Review: Virgin America Interiors

from the front page:

"As a Creative Director for a global innovation firm, I fly often. Having to get around the globe on short notice I sample a lot of airlines. All of us should be turning to the passenger next to us saying “can you believe this is really working” on every flight we take, but much of the majesty and magic has been sucked out of the flight experience. From the online booking process, the shoeless, beltless, TSA shuffle through security, to the ragged airplane interiors we are just trying to get through it, perhaps imagining we are in our “happy place”.

Not on Virgin, where Sir Richard Branson, billionaire, innovator, adventurer (man crush) and Adam Wells, Virgin America’s Design director, have created an immersive design based experience that brings back a touch of that wonder of flight. The planes are more than three years old now and it is amazing to see how far ahead they are of the competition. From the mood-lighting, to the CMF of the seat backs, to the sarcastic safety announcements, everything is just better. Because of routes (and my high mileage with United and Delta) I don’t get to fly Virgin much. When I do, I’m reminded of the power of design to evoke a sense of dignity and fun to what is really an amazing fact of being hurtled through the air in a machine with a few strangers.

Appropriately, there is no one big WOW element in the design, but instead it is a collection of well orchestrated small things that make me actually want to be on the plane; like being able to order food anytime you want via the seat back UI, a remote control that feels like it was made in this century, a color palette that relates more to me than my grandmother and flight attendants that seem to be trained to be funny. So thank you Adam Wells. Thank you for not pandering, thank you for looking for the highest common denominator instead of the lowest, thank you for respecting your passengers and honoring the wonder of flight. Other airlines, take note, this is how you do it. Hope you are flying Virgin for the holidays!"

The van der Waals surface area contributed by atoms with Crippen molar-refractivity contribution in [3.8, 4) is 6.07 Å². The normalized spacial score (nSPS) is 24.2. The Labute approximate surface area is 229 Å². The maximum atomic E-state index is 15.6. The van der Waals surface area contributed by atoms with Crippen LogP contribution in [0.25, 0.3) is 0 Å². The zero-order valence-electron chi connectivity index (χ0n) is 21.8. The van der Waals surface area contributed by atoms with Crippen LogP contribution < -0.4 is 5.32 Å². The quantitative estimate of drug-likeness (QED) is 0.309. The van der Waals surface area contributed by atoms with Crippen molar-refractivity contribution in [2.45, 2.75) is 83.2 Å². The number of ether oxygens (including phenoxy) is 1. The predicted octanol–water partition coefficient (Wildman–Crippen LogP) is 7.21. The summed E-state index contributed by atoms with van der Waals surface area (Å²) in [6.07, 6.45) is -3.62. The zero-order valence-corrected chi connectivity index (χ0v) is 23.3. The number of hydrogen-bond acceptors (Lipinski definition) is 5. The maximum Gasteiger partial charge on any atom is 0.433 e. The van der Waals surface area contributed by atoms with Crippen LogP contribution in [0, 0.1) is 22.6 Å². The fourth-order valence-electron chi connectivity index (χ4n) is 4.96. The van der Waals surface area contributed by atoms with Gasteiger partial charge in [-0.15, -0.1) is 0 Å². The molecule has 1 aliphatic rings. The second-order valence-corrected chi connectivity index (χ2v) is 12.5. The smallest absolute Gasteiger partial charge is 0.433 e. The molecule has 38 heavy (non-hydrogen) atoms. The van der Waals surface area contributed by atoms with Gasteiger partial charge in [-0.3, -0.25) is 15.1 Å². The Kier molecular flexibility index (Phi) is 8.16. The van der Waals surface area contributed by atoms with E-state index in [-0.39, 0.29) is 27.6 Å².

I don’t post often, but as a frequent traveler I couldn’t let this one slip!

Ever tried to get comfortable on a red eye on one of these planes? I usually support my head on my hand and I know I’m not alone (through casual user observation). That’s impossible to do on these planes comfortably because of the remote control cut out in the middle of the arm rest.

I suppose this would be an acceptable trade-off if it made the remote really comfortable to use the rest of the time, but the truth is that it does not.

True, it is probably an off the shelf entertainment system, and fixing it wouldn’t garner a lot of attention for Virgin, but it would have been appreciated by actual users!

Having said that, I imagine that there were both cost and weight requirements that were pretty aggressive. In that respect, I think they did a great job of making things look nice.

Elliot: I sleep the same way in coach. I used to sleep in a similar fashion during my high school calculus class. The problem there was that I would balance my book on my knee. Every time my book would slip, I would jolt awake.

VA is the best US carrier right now. Service and in flight experience are top notch. The head rest wings bend forward just enough that I don’t have to sleep with forehead on the seat in front of me.

Has anyone flown on the Virgin 747’s?

They have a ridiculous set up going on in the first class section (I flew coach but got a glimpse walking through) but there appeared to be a standing bar with bartender, and what may have been a spiral staircase to the upper level. Also they have renamed the first/ business section as “upper class”.

I too was completely blown away by my experience flying Virgin to the extent I found myself telling everyone I knew about my experience.

In terms of the brand, it has been quite interesting in some of the areas Virgin has expanded in, F1 Racing, Space exploration, ect. It’s amazing to think that a brand which started as just a record shop has expanded to travel, entertainment, communication and lifestyle.